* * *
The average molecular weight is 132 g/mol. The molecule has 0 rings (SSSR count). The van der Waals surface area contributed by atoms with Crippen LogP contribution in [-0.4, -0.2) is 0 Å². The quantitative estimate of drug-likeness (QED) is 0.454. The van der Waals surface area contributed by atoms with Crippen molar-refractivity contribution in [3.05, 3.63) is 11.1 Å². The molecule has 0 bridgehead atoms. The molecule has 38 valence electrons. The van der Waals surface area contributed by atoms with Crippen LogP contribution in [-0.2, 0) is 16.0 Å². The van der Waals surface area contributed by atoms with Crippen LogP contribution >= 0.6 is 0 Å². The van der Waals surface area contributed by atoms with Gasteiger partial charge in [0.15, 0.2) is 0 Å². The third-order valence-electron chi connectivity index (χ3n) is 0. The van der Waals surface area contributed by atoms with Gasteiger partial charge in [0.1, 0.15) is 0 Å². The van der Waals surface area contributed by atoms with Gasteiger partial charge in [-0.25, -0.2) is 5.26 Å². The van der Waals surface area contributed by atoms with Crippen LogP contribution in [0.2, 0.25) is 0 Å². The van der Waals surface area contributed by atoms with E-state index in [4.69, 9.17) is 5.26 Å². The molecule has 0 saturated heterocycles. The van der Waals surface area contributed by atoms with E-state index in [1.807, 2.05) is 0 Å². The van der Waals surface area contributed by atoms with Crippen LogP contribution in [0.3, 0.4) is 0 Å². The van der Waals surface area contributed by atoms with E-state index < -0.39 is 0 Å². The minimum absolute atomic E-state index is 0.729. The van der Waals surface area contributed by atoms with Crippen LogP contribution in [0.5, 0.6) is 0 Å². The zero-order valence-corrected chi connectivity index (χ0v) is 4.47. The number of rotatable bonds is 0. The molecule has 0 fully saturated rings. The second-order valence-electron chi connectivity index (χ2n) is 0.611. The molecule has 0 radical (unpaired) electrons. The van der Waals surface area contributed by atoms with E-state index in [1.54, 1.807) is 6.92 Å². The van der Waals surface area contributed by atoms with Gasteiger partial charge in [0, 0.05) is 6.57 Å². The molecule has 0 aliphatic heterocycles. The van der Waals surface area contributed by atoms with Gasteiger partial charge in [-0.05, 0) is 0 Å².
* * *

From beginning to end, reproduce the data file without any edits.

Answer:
The average molecular weight is 132 g/mol. The molecule has 0 rings (SSSR count). The van der Waals surface area contributed by atoms with Crippen LogP contribution in [-0.4, -0.2) is 0 Å². The quantitative estimate of drug-likeness (QED) is 0.454. The van der Waals surface area contributed by atoms with Crippen molar-refractivity contribution in [3.05, 3.63) is 11.1 Å². The molecule has 0 bridgehead atoms. The molecule has 38 valence electrons. The van der Waals surface area contributed by atoms with Crippen LogP contribution in [-0.2, 0) is 16.0 Å². The van der Waals surface area contributed by atoms with Crippen LogP contribution >= 0.6 is 0 Å². The van der Waals surface area contributed by atoms with Gasteiger partial charge in [0.15, 0.2) is 0 Å². The third-order valence-electron chi connectivity index (χ3n) is 0. The van der Waals surface area contributed by atoms with Gasteiger partial charge in [0.1, 0.15) is 0 Å². The van der Waals surface area contributed by atoms with Gasteiger partial charge in [-0.25, -0.2) is 5.26 Å². The van der Waals surface area contributed by atoms with Crippen LogP contribution in [0.2, 0.25) is 0 Å². The van der Waals surface area contributed by atoms with E-state index in [4.69, 9.17) is 5.26 Å². The molecule has 0 saturated heterocycles. The van der Waals surface area contributed by atoms with E-state index in [1.807, 2.05) is 0 Å². The van der Waals surface area contributed by atoms with Crippen LogP contribution in [0.3, 0.4) is 0 Å². The van der Waals surface area contributed by atoms with E-state index < -0.39 is 0 Å². The minimum absolute atomic E-state index is 0.729. The van der Waals surface area contributed by atoms with Crippen LogP contribution in [0.5, 0.6) is 0 Å². The zero-order valence-corrected chi connectivity index (χ0v) is 4.47. The number of rotatable bonds is 0. The molecule has 0 fully saturated rings. The second-order valence-electron chi connectivity index (χ2n) is 0.611. The molecule has 0 radical (unpaired) electrons. The van der Waals surface area contributed by atoms with E-state index in [1.54, 1.807) is 6.92 Å². The van der Waals surface area contributed by atoms with Gasteiger partial charge in [0, 0.05) is 6.57 Å². The molecule has 0 aliphatic heterocycles. The van der Waals surface area contributed by atoms with Gasteiger partial charge in [-0.05, 0) is 0 Å².